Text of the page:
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At the heart of general practice since 1960

Feeling morbid about the QOF

From Dr Chris Manning, chief executive, Primhe

The reductionist morass that

is the QOF continues to demonstrate the true nature of general practice to be a holistic specialism in its own right. Comorbidities are not just, as Dr Laurence Buckman puts it, 'more work for the doctor' (News, 22 February), but

also for the patient – especially if their morbidity or comorbidity is not even included in the QOF.

I could also barely contain myself when I read about QMAS and 'double counting'. Why, of course that is happening; endless measurement in separate and isolated silos is certain to achieve this outcome. Effectiveness returns when people are dealt with as whole and entire beings; indeed, not doing so further increases the work.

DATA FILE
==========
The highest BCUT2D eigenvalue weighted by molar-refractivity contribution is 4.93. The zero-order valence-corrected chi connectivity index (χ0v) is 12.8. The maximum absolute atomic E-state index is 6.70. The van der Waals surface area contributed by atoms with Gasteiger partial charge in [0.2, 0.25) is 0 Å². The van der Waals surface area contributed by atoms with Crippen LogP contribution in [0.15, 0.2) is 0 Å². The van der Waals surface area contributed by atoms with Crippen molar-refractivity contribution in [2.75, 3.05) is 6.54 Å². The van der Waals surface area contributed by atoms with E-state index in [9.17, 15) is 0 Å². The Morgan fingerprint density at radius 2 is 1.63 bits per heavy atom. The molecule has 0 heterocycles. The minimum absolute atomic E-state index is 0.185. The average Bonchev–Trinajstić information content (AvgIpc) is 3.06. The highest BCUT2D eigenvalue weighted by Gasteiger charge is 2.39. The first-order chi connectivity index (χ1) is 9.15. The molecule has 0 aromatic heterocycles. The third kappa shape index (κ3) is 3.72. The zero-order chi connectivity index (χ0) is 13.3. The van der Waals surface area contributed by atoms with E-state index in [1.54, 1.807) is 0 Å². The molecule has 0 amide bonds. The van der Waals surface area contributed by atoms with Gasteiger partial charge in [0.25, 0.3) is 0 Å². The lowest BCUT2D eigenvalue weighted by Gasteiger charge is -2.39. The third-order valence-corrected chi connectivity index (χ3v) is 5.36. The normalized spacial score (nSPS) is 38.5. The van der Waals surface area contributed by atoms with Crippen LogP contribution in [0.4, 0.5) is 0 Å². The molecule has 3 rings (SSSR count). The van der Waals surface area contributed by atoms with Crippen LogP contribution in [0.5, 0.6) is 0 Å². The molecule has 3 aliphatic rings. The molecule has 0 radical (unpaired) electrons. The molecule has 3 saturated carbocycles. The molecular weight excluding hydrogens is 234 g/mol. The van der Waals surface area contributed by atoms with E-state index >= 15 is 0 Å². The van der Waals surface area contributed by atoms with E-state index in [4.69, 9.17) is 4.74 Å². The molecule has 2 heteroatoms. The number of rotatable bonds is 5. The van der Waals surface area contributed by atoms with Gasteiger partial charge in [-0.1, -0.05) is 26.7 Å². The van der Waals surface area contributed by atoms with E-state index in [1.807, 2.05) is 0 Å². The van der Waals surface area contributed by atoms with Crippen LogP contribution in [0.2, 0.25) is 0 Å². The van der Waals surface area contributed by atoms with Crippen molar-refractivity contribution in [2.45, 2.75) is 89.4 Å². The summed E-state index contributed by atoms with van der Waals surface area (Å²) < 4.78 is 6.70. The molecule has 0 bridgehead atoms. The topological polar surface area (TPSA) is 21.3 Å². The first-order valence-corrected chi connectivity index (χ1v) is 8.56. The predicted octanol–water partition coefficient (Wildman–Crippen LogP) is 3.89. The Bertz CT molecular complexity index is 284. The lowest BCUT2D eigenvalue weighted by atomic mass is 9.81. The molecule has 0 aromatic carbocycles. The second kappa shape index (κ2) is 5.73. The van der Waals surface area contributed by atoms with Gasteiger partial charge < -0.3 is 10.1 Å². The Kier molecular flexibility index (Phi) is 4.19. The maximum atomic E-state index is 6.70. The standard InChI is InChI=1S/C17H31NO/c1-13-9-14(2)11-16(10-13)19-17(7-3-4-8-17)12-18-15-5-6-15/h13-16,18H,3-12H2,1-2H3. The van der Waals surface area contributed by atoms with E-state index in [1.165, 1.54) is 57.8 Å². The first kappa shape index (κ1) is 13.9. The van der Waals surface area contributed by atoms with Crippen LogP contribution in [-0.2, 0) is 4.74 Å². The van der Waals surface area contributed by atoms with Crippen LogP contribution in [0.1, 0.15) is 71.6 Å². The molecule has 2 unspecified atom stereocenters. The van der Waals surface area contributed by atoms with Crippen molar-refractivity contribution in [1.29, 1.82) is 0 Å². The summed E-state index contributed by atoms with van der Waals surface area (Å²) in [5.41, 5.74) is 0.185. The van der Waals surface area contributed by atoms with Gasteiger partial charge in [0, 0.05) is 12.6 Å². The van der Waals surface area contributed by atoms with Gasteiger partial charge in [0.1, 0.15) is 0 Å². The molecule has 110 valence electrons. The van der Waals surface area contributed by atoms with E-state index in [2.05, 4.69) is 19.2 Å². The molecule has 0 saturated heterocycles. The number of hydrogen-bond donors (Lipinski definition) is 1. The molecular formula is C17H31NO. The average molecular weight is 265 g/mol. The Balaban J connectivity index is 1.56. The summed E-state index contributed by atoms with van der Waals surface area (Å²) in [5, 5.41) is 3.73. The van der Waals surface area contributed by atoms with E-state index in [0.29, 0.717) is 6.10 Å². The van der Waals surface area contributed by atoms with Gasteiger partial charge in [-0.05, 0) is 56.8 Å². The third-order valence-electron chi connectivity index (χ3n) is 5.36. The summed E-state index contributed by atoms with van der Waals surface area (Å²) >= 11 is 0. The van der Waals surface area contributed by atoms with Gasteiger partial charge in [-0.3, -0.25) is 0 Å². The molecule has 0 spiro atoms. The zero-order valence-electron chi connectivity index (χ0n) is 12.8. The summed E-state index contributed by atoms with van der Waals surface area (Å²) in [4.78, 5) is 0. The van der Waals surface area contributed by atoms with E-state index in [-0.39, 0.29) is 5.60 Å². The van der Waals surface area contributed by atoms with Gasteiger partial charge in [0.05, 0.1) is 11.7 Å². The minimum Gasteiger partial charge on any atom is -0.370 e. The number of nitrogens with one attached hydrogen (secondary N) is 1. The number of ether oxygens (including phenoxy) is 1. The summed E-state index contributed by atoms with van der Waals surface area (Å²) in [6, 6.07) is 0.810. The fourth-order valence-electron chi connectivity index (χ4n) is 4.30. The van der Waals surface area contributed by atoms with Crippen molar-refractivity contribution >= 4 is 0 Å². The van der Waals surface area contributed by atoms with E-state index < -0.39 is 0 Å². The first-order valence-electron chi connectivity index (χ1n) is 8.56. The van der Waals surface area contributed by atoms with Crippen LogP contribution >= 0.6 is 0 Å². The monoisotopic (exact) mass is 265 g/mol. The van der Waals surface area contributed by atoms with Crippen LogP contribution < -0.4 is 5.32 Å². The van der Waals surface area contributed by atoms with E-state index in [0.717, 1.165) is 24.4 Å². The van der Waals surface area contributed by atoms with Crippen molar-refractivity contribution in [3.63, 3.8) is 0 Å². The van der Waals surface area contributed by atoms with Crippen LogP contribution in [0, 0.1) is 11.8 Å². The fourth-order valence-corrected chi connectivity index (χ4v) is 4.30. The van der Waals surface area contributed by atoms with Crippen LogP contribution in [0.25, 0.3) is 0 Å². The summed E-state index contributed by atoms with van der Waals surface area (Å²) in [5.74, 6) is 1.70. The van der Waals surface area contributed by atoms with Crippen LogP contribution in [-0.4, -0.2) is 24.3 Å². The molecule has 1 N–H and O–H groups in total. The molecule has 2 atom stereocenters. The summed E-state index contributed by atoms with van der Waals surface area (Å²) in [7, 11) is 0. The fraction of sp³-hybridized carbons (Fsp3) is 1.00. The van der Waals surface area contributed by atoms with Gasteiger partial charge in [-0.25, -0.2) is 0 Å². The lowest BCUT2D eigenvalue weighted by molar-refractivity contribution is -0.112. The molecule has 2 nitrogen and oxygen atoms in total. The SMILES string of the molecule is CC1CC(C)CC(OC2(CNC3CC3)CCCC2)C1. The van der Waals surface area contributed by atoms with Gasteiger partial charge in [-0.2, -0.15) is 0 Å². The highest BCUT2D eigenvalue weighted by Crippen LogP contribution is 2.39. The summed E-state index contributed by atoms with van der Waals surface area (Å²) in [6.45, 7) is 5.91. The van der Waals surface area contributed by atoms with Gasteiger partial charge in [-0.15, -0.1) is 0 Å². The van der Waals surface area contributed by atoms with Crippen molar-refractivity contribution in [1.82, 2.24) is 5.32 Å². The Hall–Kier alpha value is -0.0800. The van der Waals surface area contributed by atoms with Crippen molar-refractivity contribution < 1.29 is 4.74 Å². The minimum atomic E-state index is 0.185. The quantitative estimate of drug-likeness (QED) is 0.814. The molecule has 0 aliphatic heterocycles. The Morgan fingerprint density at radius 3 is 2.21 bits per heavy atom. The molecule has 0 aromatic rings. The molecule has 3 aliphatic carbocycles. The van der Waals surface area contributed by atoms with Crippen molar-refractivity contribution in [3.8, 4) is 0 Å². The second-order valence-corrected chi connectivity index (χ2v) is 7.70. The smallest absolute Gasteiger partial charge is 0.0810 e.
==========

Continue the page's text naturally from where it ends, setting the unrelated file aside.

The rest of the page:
The measurements should also derive from the work and the patient's agenda, not just dictate it.

From the tone of recent articles it also seems to me that those organisations that stand for particular issues and disease areas are being held in some sort of contempt by some GPs for doing so, in a 'where will this all end?' questioning frenzy.

Well, it will end when the 'human condition' and its associated psychological issues are levered back into GP consultations, along with the ventricles, pancreases, lungs, kidneys and assorted other

bits and bobs that are the traditional mechanical subjects in which most doctors are trained.

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